There has been a lot of talk recently about whether a getting a 4 year college degree is all that it's cracked up to be. Most of the talk has centered around a book that was recently released by a reknowned political scientist, Charles Murray. He argues that for about 80 percent of the population, a B.A. is a joke, simply because 80 percent doesn't have the IQ necessary to actually understand most of their college work anyways, and that the piece of paper they get upon graduation infers nothing to future employers about how well that person will fare, or something along those lines. I posted some quotes from a NY Times interview with this Murray guy because clearly my IQ isn't capable of explaining his theory.
"Let’s stop this business of the B.A., this meaningless credential. And let’s talk about having something kids can take to an employer that says what they know, not where they learned it. " -Murray
To the belief that anyone can do anything they choose if they really put their mind to it: "You're out of touch with reality in that regard. You have not hung around with kids who are well in the lower half of the ability distribution. " -Murray
To his theory that only 20 percent of college students are smart enough to be there: "Eighty percent are not able to deal with college-level material, traditionally understood. Someone can sit down with Paul Samuelson’s textbook and stare at the pages and know what most of the words mean. That does not mean that they walk away from it understanding economics as it is taught in the textbook." -Murray
He basically argues that a 2 year vocational school is the way to go for many kids, or that simply getting a shit-job out of high school and busting your ass for a few years is much more educational for the dummies (80 percent) than attending a 4 year university.
I'm not sure if I agree with Murray because in my personal experience I fall on both sides of the fence. Yes my 4 year B.A. in Political Science is absolutely worthless when it comes to applying what I actually learned in college to a job, any job, not just bartending. Even in my 9 to 5 jobs I didn't use an iota of what I learned (in the classroom).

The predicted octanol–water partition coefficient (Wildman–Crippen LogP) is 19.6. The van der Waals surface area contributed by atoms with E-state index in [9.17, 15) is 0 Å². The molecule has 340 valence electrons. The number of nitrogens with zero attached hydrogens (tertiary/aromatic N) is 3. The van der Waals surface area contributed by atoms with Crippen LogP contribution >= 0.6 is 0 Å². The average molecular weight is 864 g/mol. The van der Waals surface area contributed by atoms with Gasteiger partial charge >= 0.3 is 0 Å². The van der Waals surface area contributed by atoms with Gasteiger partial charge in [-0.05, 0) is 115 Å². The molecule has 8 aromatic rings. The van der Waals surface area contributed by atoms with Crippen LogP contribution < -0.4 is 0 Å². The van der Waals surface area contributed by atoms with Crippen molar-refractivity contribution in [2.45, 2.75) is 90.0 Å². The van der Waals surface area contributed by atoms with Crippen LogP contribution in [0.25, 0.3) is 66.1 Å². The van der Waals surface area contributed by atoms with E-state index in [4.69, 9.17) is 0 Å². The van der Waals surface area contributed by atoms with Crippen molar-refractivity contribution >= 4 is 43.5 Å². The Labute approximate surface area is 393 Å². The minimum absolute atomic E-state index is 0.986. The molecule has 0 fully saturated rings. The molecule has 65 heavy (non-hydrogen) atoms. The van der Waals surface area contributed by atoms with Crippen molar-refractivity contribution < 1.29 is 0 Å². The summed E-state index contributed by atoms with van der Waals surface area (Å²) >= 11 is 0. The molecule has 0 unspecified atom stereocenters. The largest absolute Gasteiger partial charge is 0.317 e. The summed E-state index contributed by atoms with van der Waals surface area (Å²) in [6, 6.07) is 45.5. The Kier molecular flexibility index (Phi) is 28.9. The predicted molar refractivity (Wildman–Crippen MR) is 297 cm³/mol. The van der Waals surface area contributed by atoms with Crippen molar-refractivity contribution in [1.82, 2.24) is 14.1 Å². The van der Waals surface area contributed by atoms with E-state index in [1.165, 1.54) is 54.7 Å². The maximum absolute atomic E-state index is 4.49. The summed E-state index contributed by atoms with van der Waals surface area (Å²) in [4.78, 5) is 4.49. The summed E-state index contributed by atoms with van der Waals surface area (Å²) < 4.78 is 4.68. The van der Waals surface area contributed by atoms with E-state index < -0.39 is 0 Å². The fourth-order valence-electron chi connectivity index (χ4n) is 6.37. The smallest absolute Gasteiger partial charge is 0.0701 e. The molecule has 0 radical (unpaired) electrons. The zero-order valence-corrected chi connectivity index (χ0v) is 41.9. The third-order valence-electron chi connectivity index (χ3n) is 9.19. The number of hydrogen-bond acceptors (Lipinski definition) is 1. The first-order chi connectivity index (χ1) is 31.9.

On the other hand, the experience of going to college helped make me the outgoing, quick-witted, man-whore that I am today. I learned more from the experience of being there than I did from any text book. By dealing with college, professors and my peers I was more prepared to go into sales and then of course bartending, than I would have been if I had become, say, an electrician straight out of high school.
I agree that a majority of the population is stupid and that a piece of paper that says you went to school for four years should be considered worthless, unfortunately without that piece of paper most decent companies will never hire someone. What I find funny now though, is that I'm almost certain that any future (distant future) job I end up getting will have nothing to do with my degree, or the fact that I have one. Infact that next job will come solely from knowing people and street skills, not from being able to explain campaign finance reform or by being able to name the last 17 Republican vice presidential candidates. Kids, a Poli Sci degree is a joke. Don't let anyone tell you different.
I very seriously doubt I'll ever have to verify that I'm a college graduate ever again, which sort of sucks because I'm still paying that place 200 bucks a month for letting me get drunk all the time and banging an unspeakable amount of sorority girls.